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Wash Post: DOJ Investigating Trump's Actions; Justice Department Looking Trump's Actions In Criminal Probe; Biden Out Of Covid Isolation, Says He's "Feeling Great"; Biden: I Got Through Covid With No Fear; Today: Federal Reserve Expected To Raise Interest Rates Again; Mortgage Rates Have Nearly Doubled In Past Year. Aired 12- 12:30p ET

Aired July 27, 2022 - 12:00   ET



JOHN KING, CNN HOST: Hello, and welcome to Inside Politics. I'm John King in Washington. Thank you for sharing a very busy news day with us. President Joe Biden test negative for Coronavirus, fresh off isolation, the president reemergence in the Rose Garden.


JOE BIDENT, UNITED STATES OF AMERICA PRESIDENT: God bless you all. And now, I get to go back to the Oval Office. Thank you all very much.


KING: Plus, Donald Trump's actions under investigation. New reporting provides a much clearer picture of the sweeping Justice Department probe into the insurrection and confirms that yes, that investigation goes all the way to the top. And go big or go small, the Fed all but certain to jack up interest rates this afternoon. But how big a hike, will tell us a lot about the inflation problem as new numbers on housing and what we're buying do spell more economic trouble.

Up first, though, that critical new reporting and the details that point a glaring legal spotlight at the former President Donald Trump. This banner headline, courtesy of the Washington Post, the Justice Department investigating Trump's actions in January 6 criminal probe.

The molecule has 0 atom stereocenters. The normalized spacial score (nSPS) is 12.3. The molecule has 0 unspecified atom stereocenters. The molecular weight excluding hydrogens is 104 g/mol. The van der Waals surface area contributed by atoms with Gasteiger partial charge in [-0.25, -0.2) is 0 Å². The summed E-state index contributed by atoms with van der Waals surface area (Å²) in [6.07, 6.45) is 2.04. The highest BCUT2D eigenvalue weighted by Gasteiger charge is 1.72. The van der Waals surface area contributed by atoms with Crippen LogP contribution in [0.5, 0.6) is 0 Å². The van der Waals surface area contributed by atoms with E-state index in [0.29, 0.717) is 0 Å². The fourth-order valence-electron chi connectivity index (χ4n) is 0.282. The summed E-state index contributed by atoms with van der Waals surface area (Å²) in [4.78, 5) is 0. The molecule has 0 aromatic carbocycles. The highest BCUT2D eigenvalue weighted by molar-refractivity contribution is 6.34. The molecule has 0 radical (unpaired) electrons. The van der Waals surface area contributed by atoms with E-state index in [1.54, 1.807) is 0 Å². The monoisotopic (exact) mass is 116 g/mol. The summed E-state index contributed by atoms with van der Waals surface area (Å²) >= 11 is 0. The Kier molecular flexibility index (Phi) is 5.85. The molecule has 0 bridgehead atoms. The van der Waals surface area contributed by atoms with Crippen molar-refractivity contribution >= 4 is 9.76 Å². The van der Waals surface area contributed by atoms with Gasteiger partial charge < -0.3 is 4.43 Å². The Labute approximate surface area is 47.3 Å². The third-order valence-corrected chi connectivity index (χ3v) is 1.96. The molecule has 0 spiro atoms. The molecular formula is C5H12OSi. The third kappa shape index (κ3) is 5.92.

The New York Times adding critical detail, previously unreported emails detailing the fake electoral scheme, including references to the president being looped in. The post account says, prosecutors have spent hours in recent days asking witnesses about conversations with Trump, his lawyers and others in the former president's inner circle.

The questions revolve around that fake electors' plot and what instructions Trump may or may not have given to his lawyers and advisors. We do know there has been an uptick in grand jury activity here in Washington, including testimony from two top Mike Pence aides who were in the room when Trump tried to get his vice president to go along with the fake electro scam. New comments from the attorney general are telling, Merrick Garland could have stopped that just saying, no one is above the law and all potential criminal activity is being investigated. But in an interview with NBC News, he was much more specific.


MERRICK GARLAND, ATTORNEY GENERAL: Say again, that we will hold accountable anyone who was criminally responsible for attempting to interfere with the transfer, legitimate lawful transfer of power from one administration to the next.


KING: Let's get straight to CNN's Kara Scannell. Kara, attorney general's comments, they're talking about a specific, a very specific potential crime and we're learning a lot more about a very busy grand jury and investigation.